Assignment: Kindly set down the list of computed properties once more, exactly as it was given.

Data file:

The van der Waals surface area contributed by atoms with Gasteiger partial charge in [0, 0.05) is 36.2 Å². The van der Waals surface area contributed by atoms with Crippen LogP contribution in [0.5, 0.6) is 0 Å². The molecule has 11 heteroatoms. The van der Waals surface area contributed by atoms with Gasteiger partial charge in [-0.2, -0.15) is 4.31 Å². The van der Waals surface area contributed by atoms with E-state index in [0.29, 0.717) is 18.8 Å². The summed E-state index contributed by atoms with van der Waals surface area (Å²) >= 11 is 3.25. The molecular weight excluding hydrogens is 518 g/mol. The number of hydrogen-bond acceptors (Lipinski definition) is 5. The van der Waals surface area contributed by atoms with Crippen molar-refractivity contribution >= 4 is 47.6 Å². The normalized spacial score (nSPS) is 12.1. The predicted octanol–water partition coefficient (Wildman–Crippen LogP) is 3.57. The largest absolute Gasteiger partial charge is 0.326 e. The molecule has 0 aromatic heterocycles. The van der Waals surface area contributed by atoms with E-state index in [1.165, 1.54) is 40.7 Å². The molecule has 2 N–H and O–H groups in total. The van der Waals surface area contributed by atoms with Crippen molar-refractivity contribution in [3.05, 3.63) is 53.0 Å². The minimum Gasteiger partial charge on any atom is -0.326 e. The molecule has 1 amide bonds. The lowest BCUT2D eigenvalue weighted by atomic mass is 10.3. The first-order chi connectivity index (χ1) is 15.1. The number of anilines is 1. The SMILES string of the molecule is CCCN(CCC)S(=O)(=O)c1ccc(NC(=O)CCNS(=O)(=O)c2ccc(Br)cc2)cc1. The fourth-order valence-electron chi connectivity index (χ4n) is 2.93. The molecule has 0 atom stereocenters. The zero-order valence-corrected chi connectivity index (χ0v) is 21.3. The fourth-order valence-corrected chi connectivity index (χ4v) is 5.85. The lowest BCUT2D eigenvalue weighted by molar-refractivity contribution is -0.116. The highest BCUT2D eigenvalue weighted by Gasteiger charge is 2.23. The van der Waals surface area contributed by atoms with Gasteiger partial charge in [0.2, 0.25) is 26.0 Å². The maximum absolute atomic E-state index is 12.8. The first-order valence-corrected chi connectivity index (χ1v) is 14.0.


The van der Waals surface area contributed by atoms with Gasteiger partial charge in [0, 0.05) is 36.2 Å². The van der Waals surface area contributed by atoms with Crippen LogP contribution in [0.5, 0.6) is 0 Å². The molecule has 11 heteroatoms. The van der Waals surface area contributed by atoms with Gasteiger partial charge in [-0.2, -0.15) is 4.31 Å². The van der Waals surface area contributed by atoms with E-state index in [0.29, 0.717) is 18.8 Å². The summed E-state index contributed by atoms with van der Waals surface area (Å²) >= 11 is 3.25. The molecular weight excluding hydrogens is 518 g/mol. The number of hydrogen-bond acceptors (Lipinski definition) is 5. The van der Waals surface area contributed by atoms with Crippen molar-refractivity contribution >= 4 is 47.6 Å². The normalized spacial score (nSPS) is 12.1. The predicted octanol–water partition coefficient (Wildman–Crippen LogP) is 3.57. The largest absolute Gasteiger partial charge is 0.326 e. The molecule has 0 aromatic heterocycles. The van der Waals surface area contributed by atoms with E-state index in [1.165, 1.54) is 40.7 Å². The molecule has 2 N–H and O–H groups in total. The van der Waals surface area contributed by atoms with Crippen molar-refractivity contribution in [3.05, 3.63) is 53.0 Å². The minimum Gasteiger partial charge on any atom is -0.326 e. The molecule has 1 amide bonds. The lowest BCUT2D eigenvalue weighted by atomic mass is 10.3. The first-order chi connectivity index (χ1) is 15.1. The number of anilines is 1. The SMILES string of the molecule is CCCN(CCC)S(=O)(=O)c1ccc(NC(=O)CCNS(=O)(=O)c2ccc(Br)cc2)cc1. The fourth-order valence-electron chi connectivity index (χ4n) is 2.93. The molecule has 0 atom stereocenters. The zero-order valence-corrected chi connectivity index (χ0v) is 21.3. The fourth-order valence-corrected chi connectivity index (χ4v) is 5.85. The lowest BCUT2D eigenvalue weighted by molar-refractivity contribution is -0.116. The highest BCUT2D eigenvalue weighted by Gasteiger charge is 2.23. The van der Waals surface area contributed by atoms with Gasteiger partial charge in [0.2, 0.25) is 26.0 Å². The maximum absolute atomic E-state index is 12.8. The first-order valence-corrected chi connectivity index (χ1v) is 14.0.